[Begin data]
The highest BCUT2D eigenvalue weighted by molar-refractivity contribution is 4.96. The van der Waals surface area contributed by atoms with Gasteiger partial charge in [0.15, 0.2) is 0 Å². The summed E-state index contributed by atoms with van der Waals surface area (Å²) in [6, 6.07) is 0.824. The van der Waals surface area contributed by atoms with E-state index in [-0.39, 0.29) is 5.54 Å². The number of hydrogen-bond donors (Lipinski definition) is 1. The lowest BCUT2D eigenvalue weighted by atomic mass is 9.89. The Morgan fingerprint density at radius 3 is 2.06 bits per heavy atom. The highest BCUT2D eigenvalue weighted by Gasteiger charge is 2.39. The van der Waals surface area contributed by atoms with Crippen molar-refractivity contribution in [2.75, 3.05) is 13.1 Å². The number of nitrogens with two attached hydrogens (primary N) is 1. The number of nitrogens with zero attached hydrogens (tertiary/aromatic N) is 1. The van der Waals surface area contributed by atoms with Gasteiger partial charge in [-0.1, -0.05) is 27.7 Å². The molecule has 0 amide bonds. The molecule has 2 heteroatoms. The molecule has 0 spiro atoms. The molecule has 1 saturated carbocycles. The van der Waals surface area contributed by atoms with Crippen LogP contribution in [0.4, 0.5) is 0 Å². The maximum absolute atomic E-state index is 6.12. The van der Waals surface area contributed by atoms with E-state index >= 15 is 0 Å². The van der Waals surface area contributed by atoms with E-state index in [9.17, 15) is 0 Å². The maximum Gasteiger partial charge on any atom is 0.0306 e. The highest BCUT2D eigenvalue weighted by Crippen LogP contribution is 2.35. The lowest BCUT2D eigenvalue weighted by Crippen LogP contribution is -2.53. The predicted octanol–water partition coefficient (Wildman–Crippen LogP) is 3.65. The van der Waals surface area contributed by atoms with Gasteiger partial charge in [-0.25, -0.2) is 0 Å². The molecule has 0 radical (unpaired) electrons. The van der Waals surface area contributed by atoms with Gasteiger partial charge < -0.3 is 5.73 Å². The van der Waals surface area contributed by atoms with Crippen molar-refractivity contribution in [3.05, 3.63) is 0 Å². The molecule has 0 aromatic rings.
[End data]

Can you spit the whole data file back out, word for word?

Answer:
The highest BCUT2D eigenvalue weighted by molar-refractivity contribution is 4.96. The van der Waals surface area contributed by atoms with Gasteiger partial charge in [0.15, 0.2) is 0 Å². The summed E-state index contributed by atoms with van der Waals surface area (Å²) in [6, 6.07) is 0.824. The van der Waals surface area contributed by atoms with E-state index in [-0.39, 0.29) is 5.54 Å². The number of hydrogen-bond donors (Lipinski definition) is 1. The lowest BCUT2D eigenvalue weighted by atomic mass is 9.89. The Morgan fingerprint density at radius 3 is 2.06 bits per heavy atom. The highest BCUT2D eigenvalue weighted by Gasteiger charge is 2.39. The van der Waals surface area contributed by atoms with Crippen molar-refractivity contribution in [2.75, 3.05) is 13.1 Å². The number of nitrogens with two attached hydrogens (primary N) is 1. The number of nitrogens with zero attached hydrogens (tertiary/aromatic N) is 1. The van der Waals surface area contributed by atoms with Gasteiger partial charge in [-0.1, -0.05) is 27.7 Å². The molecule has 0 amide bonds. The molecule has 2 heteroatoms. The molecule has 0 spiro atoms. The molecule has 1 saturated carbocycles. The van der Waals surface area contributed by atoms with Crippen LogP contribution in [0.4, 0.5) is 0 Å². The maximum absolute atomic E-state index is 6.12. The van der Waals surface area contributed by atoms with E-state index >= 15 is 0 Å². The van der Waals surface area contributed by atoms with E-state index in [9.17, 15) is 0 Å². The maximum Gasteiger partial charge on any atom is 0.0306 e. The highest BCUT2D eigenvalue weighted by Crippen LogP contribution is 2.35. The lowest BCUT2D eigenvalue weighted by Crippen LogP contribution is -2.53. The predicted octanol–water partition coefficient (Wildman–Crippen LogP) is 3.65. The van der Waals surface area contributed by atoms with Gasteiger partial charge in [-0.25, -0.2) is 0 Å². The molecule has 0 radical (unpaired) electrons. The van der Waals surface area contributed by atoms with Gasteiger partial charge < -0.3 is 5.73 Å². The van der Waals surface area contributed by atoms with Crippen molar-refractivity contribution in [3.05, 3.63) is 0 Å². The molecule has 0 aromatic rings.